Robust Face Recognition
|Project Title||Design & Development of an FPGA-based Multi-Scale Face Recognition System|
|Funding organization||ICTRnD Fund|
|Project Directors||Dr. Imran Naseem, Dr. Muhammad Mohinuddin, Dr. Husain Parvez|
|Expected Start date||September 2013|
|Budget||13.8 million PKR|
|Location||Signal Processing Research Group@PAF-KIET, Embedded Systems Research Group@PAF-KIET|
With increasing security threats, the problem of invulnerable authentication systems is becoming more acute. Traditional means of securing a facility essentially depend on strategies corresponding to “what you have” or “what you know”, for example smart cards, keys and passwords. These systems however can easily be fooled. Passwords for example, are difficult to remember and therefore people tend to use the same password for multiple facilities making it more susceptible to hacking. Similarly cards and keys can easily be stolen or forged. A more inalienable approach is therefore to go for strategies corresponding to “what you are” or “what you exhibit” i.e. biometrics. Among the other available biometrics, such as speech, iris, fingerprints, hand geometry and gait, face seems to be the most natural choice [A. Jain et al., 2004]. It is nonintrusive, requires a minimum of user cooperation and is cheap to implement.
Face recognition methods can be categorized as: (1) Holistic approaches and (2) Local features based methods. Holistic approaches such as Principal Component Analysis (PCA), Linear Discriminant Analysis (LDA) and Independent Component Analysis (ICA) treat the whole face as a single entity to derive face features. Local features on the other hand divide a given face into a number of spatially-local regions and then strive for the most robust local features. Local feature based approaches, such as Scale invariant feature transform (SIFT) and Linear Binary Pattern (LBP), have shown good performance compared to their holistic counterparts [A. F. Abate et al., 2007].
Wavelet transformation essentially decomposes an image into different frequency subbands. This transformation has shown some interesting results for the problem of image classification [A.Laine et al., 1993]. It is however believed that some frequencies are more discriminant than others and therefore a careful selection of these discriminant subbands is likely to improve the classification performance. Texture classification has been the main focus of these concepts. The task of identifying the most discriminant subbands for a given face recognition system is an open problem.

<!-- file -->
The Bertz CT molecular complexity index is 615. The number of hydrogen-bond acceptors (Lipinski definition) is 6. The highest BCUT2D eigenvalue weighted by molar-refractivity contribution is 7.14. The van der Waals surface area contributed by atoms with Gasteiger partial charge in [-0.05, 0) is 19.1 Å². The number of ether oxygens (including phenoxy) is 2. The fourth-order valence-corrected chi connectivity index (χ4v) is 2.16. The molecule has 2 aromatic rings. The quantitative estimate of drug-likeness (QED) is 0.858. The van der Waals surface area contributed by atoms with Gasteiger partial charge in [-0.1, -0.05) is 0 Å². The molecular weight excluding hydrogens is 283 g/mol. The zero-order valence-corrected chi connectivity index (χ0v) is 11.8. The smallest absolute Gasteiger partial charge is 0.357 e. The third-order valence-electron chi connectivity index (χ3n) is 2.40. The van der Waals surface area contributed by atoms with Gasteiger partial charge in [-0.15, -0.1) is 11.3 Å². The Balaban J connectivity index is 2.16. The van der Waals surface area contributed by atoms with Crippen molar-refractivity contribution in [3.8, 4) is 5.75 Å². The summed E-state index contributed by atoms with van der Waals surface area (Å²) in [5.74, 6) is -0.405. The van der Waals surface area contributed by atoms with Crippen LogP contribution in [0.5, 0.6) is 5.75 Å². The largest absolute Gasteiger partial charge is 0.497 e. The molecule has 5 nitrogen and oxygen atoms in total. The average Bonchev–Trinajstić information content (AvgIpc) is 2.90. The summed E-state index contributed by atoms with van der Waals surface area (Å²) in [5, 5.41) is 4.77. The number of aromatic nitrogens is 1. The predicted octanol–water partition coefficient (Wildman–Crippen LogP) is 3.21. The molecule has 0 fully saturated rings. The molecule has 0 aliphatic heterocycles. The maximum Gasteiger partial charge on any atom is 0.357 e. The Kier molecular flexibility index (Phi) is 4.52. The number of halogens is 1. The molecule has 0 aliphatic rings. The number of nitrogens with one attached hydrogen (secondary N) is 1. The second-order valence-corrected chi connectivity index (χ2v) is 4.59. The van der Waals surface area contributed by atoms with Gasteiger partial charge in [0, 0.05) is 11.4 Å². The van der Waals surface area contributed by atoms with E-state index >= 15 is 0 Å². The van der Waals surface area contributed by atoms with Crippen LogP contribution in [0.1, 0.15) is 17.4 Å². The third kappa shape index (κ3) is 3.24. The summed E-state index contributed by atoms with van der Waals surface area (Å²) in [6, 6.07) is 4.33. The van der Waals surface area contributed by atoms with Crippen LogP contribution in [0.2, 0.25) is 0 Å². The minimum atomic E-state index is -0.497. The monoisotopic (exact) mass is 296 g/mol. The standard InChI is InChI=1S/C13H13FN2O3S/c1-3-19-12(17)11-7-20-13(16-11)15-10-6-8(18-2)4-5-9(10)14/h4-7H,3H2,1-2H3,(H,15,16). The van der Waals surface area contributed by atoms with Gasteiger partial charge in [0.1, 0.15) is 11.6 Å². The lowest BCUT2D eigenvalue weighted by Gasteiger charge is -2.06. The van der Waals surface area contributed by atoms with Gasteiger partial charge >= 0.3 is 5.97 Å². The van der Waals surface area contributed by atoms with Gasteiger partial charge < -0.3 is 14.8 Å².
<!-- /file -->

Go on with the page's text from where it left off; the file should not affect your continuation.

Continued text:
This project will be focused on the design and development of a high speed FPGA-based multiscale face recognition system using the Linear Binary Pattern (LBP) features. Special emphasis will be given to the algorithm design which can be efficiently mapped in Hardware. The LBP features primarily extract texture information of a face image. Wavelet decomposition of these features result in subbands encompassing low and high frequency components. These subbands carry useful information for classification, however some subbands are more significant than others and an intelligent selection of these discriminant subbands is likely to increase the overall performance of the face recognition system. The project is therefore aimed to identify the discriminant subbands for efficient and robust face recognition.
Increasing security threats in our society highlight the importance of the proposed project. Face is a non-contact biometrics and requires a minimal of users’ cooperation. Contact biometrics such as iris and fingerprints require a lot of cooperation on behalf of users and consequently fail when user is not willing to cooperate, for example one cannot expect a terrorist to present his iris to the security system. Therefore for security applications, by far, face is the best choice. Video surveillance is an efficient way of securing a facility. The proposed face recognition project will be available to be used in video surveillance. It will not only add value to the international research scenario but will also carry significant contribution to the society. The project will also be available as a stand-alone FPGA-based prototype solution that can be marketable through a startup company in domain of video surveillance.
Dr Imran Naseem has extensive experience with the state-of-art face recognition systems. His benchmark work was use of linear regression to solve the most challenging problem of occlusion in face recognition. He has also successfully proposed and designed robust regression based face recognition to encounter the difficult problem of illumination variation. Dr. Mohiuddin has extensively taught and worked on Xilinx FPGAs as target platform for VHDL (Very High Speed IC Hardware Description Language) based digital designs. Dr. Husain Parvez has extensively worked on design and exploration of FPGA architecture and related CAD tools. He has extensive industrial experience in the development and optimization of video related industrial applications.
Deliverables submitted to ICTRnD Fund
Details about Milestones and Deliverables
More details about achieved milestones and deliverables can be viewed in this document.